Yes, one can teach rock and roll writing, like I will in my all new, never-before-ventured online rock and roll writing course at the Basement Writing Workshop in October.
Let's say you want to write about your favorite band, Thin Lizzy. You write a personal essay about how their 1976 album Jailbreak changed your life. You submit it to workshop, wanting feedback.
So, what happens?
People will read it and probably love aspects of it. And probably there will be other things that don't quite work for them.
"Wait," you say. "People are going to judge my essay? What elitist horseshit. Who are they to judge my feelings about my favorite rock album?"
You see, that's just it. In any good writing course, people absolutely would not judge your feelings about your favorite rock album. They'd judge the rendering of your feelings about your favorite rock album. They'd critique your writing, not you.
There might be feelings expressed in your essay you could flesh out better, or arguments you could make more convincingly, or descriptions that could be more vivid.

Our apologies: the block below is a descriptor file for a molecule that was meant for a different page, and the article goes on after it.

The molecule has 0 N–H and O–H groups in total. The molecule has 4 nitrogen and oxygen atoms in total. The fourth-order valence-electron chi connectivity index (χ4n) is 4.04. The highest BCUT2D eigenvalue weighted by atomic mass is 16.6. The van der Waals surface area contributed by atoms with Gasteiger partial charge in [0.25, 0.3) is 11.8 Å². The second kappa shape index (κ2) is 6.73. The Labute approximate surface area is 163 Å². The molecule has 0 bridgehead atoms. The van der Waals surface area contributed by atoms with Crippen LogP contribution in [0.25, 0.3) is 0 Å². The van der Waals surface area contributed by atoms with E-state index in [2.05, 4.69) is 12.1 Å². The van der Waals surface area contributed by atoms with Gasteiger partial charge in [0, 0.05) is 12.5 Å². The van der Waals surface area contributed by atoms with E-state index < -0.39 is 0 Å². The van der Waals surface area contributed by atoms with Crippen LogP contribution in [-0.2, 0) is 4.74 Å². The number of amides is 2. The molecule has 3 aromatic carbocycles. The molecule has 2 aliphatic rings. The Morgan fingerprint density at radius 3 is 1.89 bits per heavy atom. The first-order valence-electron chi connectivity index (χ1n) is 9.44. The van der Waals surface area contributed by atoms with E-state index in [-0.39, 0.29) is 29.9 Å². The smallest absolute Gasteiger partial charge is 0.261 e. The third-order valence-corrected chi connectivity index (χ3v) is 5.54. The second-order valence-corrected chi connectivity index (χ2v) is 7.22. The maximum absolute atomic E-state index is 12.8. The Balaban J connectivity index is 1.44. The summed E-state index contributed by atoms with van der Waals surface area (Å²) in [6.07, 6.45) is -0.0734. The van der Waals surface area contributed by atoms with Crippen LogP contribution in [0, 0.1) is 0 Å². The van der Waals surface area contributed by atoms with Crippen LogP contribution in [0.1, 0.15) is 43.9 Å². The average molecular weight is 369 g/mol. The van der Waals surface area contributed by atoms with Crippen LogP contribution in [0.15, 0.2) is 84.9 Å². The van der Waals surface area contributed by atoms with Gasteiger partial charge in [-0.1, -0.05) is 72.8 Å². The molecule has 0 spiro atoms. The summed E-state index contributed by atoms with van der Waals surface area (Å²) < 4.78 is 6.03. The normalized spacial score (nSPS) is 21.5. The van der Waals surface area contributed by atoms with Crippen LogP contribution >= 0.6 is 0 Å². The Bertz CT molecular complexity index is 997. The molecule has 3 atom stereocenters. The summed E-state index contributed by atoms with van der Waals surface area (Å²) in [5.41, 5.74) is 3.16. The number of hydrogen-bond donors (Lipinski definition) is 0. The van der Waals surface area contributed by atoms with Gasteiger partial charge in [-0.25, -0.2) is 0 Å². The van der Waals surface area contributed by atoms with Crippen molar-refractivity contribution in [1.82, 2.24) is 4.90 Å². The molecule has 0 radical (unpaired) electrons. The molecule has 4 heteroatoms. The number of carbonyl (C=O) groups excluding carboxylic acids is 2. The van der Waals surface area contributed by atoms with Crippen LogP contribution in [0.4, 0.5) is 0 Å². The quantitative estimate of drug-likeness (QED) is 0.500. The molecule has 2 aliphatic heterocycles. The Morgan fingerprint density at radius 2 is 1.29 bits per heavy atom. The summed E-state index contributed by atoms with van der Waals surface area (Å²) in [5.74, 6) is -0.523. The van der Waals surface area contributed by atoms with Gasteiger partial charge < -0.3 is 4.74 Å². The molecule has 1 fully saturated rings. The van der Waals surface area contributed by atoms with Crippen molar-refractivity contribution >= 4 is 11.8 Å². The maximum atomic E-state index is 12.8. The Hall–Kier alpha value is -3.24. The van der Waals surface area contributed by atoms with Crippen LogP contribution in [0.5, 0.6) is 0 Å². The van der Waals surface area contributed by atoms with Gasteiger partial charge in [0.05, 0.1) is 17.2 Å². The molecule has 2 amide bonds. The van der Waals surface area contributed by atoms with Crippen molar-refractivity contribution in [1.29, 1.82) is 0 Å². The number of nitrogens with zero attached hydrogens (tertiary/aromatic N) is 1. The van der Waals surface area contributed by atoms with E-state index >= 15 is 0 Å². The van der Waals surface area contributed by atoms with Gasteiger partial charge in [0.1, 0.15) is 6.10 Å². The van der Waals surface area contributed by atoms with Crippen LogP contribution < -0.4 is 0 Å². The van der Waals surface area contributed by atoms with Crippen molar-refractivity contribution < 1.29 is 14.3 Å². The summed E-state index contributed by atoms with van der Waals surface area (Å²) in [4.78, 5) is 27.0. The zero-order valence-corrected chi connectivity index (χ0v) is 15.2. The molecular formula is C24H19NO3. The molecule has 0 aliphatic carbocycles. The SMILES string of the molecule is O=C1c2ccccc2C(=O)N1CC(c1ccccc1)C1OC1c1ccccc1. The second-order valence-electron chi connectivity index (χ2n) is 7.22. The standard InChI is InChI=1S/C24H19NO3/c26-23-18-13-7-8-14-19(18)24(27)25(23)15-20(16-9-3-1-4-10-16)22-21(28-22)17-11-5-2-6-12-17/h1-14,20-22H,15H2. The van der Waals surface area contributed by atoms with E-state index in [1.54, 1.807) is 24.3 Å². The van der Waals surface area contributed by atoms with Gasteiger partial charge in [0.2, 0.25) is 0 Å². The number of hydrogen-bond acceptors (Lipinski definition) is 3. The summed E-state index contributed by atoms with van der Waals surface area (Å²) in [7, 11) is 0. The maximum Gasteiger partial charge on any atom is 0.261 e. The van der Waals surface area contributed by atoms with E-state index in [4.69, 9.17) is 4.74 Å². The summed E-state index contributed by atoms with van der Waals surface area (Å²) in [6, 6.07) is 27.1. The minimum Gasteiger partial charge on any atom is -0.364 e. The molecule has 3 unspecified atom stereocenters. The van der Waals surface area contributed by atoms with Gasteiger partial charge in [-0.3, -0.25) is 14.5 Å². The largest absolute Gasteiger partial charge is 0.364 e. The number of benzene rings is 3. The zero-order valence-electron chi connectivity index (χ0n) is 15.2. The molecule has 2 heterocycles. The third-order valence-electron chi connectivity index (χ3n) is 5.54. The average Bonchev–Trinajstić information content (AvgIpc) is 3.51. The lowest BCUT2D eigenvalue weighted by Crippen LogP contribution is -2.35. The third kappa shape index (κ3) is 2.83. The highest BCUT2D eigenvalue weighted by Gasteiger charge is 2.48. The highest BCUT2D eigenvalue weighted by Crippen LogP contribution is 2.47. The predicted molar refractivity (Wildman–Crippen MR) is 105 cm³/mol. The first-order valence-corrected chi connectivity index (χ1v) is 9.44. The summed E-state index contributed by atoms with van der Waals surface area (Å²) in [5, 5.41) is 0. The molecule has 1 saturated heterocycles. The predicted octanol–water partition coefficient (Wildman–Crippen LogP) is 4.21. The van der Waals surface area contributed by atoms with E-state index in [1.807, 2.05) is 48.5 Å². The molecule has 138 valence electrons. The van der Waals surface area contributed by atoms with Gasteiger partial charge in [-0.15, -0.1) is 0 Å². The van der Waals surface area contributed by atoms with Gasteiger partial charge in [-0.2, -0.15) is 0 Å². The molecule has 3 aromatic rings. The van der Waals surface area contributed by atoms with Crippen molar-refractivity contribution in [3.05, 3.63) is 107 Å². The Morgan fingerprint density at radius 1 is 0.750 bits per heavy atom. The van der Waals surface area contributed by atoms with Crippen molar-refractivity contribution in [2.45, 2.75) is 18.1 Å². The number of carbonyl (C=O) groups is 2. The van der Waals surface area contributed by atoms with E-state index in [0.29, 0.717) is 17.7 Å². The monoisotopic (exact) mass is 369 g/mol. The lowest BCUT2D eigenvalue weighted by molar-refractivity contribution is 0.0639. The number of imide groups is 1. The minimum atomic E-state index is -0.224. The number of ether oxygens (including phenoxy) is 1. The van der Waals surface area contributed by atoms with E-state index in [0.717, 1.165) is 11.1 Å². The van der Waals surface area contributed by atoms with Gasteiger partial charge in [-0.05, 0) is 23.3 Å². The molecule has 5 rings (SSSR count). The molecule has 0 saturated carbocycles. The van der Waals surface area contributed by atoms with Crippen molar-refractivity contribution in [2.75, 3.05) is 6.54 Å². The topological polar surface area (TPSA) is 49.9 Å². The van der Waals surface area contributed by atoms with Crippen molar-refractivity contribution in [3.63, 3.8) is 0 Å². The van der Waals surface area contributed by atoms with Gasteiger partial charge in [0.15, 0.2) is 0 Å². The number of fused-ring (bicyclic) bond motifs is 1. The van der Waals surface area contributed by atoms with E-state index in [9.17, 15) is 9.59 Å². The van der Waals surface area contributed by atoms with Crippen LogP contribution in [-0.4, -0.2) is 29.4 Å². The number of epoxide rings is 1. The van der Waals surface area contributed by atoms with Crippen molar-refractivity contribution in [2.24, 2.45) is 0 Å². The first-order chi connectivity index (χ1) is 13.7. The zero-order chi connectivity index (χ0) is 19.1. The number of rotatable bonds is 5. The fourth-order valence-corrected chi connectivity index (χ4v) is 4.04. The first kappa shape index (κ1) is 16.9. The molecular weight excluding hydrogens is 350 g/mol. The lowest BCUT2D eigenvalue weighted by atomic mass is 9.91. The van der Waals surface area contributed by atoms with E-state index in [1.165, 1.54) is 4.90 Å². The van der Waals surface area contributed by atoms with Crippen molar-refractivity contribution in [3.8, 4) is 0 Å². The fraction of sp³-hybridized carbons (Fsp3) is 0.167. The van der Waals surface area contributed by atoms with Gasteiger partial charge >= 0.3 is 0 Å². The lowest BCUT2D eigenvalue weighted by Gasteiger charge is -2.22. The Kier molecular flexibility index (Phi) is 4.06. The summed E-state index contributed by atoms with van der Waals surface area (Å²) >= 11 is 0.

This will be the case with most everyone's work. There will be something about everyone's writing that is remarkable, and something that doesn't quite come together. It will be our job to suggest ways to make it better.
Now, are these suggestions easy to take? If they are, you probably don't have much invested in your writing. But there will be comments that will have that ring of truth to them, that will make you take pause and wonder if your work could indeed be better. You can always choose to ignore any comments, or you can revise your work with the comments in mind. As the writer, it's your job to make those decisions.
Also, in case you were wondering, in my course it will not be my or anyone's job to try and convince you that Jailbreak isn't the greatest album in the world. That's not at all what we'll do. Any good writing class takes the work you bring to workshop and tries to make it better. I don't want you to write my ideas about Jailbreak--if I wanted that, I'd write my own essay--I want to read about your ideas of Jailbreak, because it will tell me as much about you as it will about Jailbreak.
So, that's how one teaches rock and roll writing. Take the renderings of your ideas about rock and roll and make them better. It's fun, and stimulating, and a great way to hone your writing skills.
And if you sign up now for the course, you get 15% off.
Rock and roll!
Yours in laying down the law,
Try Ghost Notes, the award-winning novel, in print form for just $5.
Try Ghost Notes the Audio Book as an unabridged digital download.
Or try Ghost Notes the Ebook.